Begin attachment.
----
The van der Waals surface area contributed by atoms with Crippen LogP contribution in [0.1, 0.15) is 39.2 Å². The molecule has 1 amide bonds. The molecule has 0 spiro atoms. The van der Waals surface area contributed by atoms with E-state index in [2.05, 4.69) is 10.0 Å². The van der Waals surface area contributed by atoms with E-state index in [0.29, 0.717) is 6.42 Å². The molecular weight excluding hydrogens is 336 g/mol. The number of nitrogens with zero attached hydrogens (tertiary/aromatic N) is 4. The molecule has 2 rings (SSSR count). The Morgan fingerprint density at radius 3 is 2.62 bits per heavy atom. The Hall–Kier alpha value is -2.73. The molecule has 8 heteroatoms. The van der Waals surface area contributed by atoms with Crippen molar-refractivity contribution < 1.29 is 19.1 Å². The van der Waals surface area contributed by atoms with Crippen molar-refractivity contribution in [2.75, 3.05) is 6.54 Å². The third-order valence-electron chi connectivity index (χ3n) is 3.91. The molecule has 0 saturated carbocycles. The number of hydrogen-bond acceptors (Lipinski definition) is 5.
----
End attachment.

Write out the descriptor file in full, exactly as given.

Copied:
The van der Waals surface area contributed by atoms with Crippen LogP contribution in [0.1, 0.15) is 39.2 Å². The molecule has 1 amide bonds. The molecule has 0 spiro atoms. The van der Waals surface area contributed by atoms with E-state index in [2.05, 4.69) is 10.0 Å². The van der Waals surface area contributed by atoms with E-state index in [0.29, 0.717) is 6.42 Å². The molecular weight excluding hydrogens is 336 g/mol. The number of nitrogens with zero attached hydrogens (tertiary/aromatic N) is 4. The molecule has 2 rings (SSSR count). The Morgan fingerprint density at radius 3 is 2.62 bits per heavy atom. The Hall–Kier alpha value is -2.73. The molecule has 8 heteroatoms. The van der Waals surface area contributed by atoms with Crippen molar-refractivity contribution < 1.29 is 19.1 Å². The van der Waals surface area contributed by atoms with Crippen molar-refractivity contribution in [2.75, 3.05) is 6.54 Å². The third-order valence-electron chi connectivity index (χ3n) is 3.91. The molecule has 0 saturated carbocycles. The number of hydrogen-bond acceptors (Lipinski definition) is 5.